Dental implant failure

dental implant failure due to anterior cantilever

Common reasons for dental implant failure

Dental implant failures can broadly be put into 3 categories; poor planning or execution by the doctor, mechanical failure, and host failure. Often there is a mixture of these reasons.

Poor planning or execution by the doctor is the number one reason for a short term failure.

Although we are calling this a doctor failure the truth of the matter is we usually know who is at higher risk for having the dental implant not take due to patient factors. If you do not have very good bone or have enough bone, there are definitely going to be higher chances of the implant failing. There are several sub-categories under this section.

Not enough bone for a dental implant

This is often a short term failure as the implant never heals and is lost in short order. This is something surgeons are often dealing with. The decision has to be made on whether to make the patient go through a timely and costly bone grafting procedure or to run the risks of the implant failure. Sometimes we push the limit just a little too far. The result is the implant never takes.

Poor placement of the implant

The poor placement of a dental implant can lead to failure in the short or long term. The worst case is an implant that fails shortly after a new crown is made. That is bad news for everyone. Typically we see this in the anterior where a dental implant is too far forward. There are exceptions as sometimes the individual has incredible adaptive abilities.

Poor design of the prosthesis

There are plenty of ways to screw up an implant the is perfectly fine by restoring improperly. Probably the most common is to place too much force on the implant too early, for instance by leaving the bite high. Another way is by restoring the implant with a significant cantilever force.

Dental implant failure due to cantilever
This dental implant failure, like many, is multi-factorial. The position is not ideal resulting in the anterior cantilever. The patient is also a heavy anterior grinder and worn down the natural teeth to the point only the implant crown was in occlusion in protrusive. So it’s part poor position, part poor prosthesis and part patient factors.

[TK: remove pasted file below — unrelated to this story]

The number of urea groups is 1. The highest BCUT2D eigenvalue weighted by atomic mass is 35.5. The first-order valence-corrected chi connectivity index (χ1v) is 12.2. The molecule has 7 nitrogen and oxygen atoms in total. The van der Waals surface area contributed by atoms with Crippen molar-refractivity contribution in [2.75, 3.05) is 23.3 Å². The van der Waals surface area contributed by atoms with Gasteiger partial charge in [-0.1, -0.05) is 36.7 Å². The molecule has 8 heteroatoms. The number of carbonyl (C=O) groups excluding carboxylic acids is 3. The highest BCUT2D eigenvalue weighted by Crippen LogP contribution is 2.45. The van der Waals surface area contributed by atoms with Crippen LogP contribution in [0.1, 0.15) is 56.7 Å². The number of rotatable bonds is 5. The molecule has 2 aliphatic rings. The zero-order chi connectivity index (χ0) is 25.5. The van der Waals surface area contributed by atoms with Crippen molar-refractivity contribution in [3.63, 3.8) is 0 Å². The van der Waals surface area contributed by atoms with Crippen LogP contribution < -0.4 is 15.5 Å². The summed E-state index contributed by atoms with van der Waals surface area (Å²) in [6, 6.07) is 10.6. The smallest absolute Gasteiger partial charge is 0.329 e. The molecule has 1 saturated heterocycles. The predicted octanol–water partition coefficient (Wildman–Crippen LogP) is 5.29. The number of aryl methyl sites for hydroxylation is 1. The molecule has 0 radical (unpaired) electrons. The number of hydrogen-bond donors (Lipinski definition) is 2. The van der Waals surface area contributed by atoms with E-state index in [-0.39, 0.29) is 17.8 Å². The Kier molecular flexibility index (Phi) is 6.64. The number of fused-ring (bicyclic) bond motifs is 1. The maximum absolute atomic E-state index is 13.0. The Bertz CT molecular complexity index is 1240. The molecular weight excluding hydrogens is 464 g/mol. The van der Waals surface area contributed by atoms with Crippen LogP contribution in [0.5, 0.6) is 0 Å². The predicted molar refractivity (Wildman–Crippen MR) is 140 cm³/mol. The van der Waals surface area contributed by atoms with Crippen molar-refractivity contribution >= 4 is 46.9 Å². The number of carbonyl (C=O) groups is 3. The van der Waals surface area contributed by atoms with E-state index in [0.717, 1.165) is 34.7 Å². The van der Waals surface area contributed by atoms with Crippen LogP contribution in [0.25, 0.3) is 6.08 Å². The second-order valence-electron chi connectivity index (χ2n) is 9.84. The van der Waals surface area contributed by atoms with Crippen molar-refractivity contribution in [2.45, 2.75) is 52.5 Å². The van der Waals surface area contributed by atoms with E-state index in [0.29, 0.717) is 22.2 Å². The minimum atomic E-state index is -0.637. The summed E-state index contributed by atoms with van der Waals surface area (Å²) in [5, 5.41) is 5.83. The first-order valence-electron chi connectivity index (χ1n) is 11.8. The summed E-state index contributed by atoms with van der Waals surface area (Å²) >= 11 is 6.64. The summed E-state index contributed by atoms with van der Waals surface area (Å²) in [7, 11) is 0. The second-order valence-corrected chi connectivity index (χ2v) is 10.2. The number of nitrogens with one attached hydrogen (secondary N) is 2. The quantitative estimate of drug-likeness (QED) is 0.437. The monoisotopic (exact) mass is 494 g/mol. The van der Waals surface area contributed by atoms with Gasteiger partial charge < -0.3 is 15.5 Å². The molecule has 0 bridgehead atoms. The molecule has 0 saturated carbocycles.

Mechanical failure of dental implant can occur

Mechanical failures can happen. Typically, they occur when certain types of implants, like mini implants or an implant with thin metal areas at the coronal. Mini implants can break in the middle, which is a real mess. When the rim of a dental implant breaks we call it flowering. Both of these can sometimes, to some extent be under the poor planning category but not always. Basically it should not come as a surprise that everything can and does break at some point.

X-ray of a dental implant failure due to breaking

The final reason for dental implant failure is host failure.

A host failure can come in the healing phase when the body rejects the dental implant or later known as peri-implantitis. Many health conditions and medications can interfere with bone healing and result in dental implant failure. The most common health condition to cause failure is diabetes. There are many medications that cause result in failure; immunosuppressive medications, SSRIs, proton pump inhibitors, and bone strengthening drugs.

Another failure method that is patient specific is patients that grind or patients that simply to not take the time to clean or maintain their dental implant.